“What About Presents?”: How My Relationship Changed When We Merged Finances

When my boyfriend and I first rented a house together in July 2007, it quickly became obvious that we had different attitudes to managing money. Our energy bills arrived quarterly and we paid them by cheque, which already sounds hilariously quaint. I liked to write cheques the same day the bill arrived; he couldn’t see the point of paying anything until the third or fourth bill arrived with warnings printed on the envelope in an aggressive red font.

After several months of cheque wrangling, we decided to set up a joint bank account for our shared expenses while keeping our separate personal accounts. We would each transfer an equal amount into the shared account, and our bills would be paid monthly by direct debit. Our responsibilities would be taken care of, but we would each have our own disposable income. This seemed like a sensible interim measure as we weren’t yet ready to merge all of our finances.

We stuck with that arrangement for seven years. It wasn’t a perfect system. The joint account was a very basic one with no overdraft facility, so we had to monitor the balance closely. If one of us forgot to transfer funds into the joint account, or if a bank holiday prevented the transfer from clearing in time, we might miss a bill payment and get hit with a charge for insufficient funds. (This happened at least once.)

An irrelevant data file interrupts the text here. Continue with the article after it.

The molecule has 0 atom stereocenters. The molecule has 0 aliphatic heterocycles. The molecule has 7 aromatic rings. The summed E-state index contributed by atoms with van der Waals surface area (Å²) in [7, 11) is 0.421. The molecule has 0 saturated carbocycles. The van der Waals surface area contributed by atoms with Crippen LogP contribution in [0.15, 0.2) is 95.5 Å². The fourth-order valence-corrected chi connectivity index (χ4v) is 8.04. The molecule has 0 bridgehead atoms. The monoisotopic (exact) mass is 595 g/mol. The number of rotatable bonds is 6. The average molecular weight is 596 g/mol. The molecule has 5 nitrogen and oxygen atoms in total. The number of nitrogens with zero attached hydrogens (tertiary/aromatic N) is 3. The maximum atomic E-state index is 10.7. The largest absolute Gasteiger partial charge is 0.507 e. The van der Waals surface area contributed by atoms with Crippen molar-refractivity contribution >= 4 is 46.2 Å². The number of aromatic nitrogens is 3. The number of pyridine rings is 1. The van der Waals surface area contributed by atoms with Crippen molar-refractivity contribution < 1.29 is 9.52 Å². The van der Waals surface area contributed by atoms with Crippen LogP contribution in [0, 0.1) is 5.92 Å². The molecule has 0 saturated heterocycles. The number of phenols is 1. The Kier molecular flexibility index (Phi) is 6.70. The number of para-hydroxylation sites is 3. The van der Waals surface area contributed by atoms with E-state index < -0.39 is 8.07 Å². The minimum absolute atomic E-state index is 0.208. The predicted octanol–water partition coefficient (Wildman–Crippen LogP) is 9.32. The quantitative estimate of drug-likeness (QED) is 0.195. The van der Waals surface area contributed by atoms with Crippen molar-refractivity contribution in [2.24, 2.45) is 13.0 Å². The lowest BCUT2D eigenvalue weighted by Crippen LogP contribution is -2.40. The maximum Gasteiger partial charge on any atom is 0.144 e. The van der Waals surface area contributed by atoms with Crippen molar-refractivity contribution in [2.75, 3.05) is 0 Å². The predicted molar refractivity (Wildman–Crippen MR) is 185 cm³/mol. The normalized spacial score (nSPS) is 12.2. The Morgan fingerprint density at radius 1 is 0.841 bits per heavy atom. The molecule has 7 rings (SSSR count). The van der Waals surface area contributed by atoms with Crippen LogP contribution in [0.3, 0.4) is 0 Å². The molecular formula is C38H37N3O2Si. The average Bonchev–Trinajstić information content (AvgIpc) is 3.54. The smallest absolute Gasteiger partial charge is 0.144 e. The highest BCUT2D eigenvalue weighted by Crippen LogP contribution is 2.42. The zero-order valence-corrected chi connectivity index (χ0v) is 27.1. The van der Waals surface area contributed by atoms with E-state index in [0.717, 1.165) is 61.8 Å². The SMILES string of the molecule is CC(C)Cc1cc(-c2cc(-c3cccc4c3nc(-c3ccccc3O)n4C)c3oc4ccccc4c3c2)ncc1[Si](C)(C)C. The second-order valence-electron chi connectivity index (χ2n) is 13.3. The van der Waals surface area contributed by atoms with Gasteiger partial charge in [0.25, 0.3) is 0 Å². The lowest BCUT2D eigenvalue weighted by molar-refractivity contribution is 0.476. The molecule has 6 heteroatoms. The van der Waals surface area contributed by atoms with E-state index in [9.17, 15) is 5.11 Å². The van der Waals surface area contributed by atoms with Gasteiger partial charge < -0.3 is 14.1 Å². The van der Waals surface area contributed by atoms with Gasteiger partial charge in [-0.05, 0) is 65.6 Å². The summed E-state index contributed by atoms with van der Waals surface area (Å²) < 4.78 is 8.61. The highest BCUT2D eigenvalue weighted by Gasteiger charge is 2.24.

We also kept a running tally of things we paid for individually and made increasingly complex arrangements to pay each other back for shared costs. If we went away for a weekend, one of us would pay for travel while the other paid for accommodation; then we would work out the difference between the two amounts, and whoever paid less would refund the other with half the difference. It was a scrupulously fair system, but it did not exactly add to the excitement of planning the trip.

Over the years, more of our everyday expenses began to seem like things we should share. In the early days of our relationship, I would not have expected him to chip in for my friend’s wedding present, even if we were both attending the wedding. A few years in, all friends were now pretty much considered to be our friends, and items such as wedding presents were factored in to our increasing number of IOUs.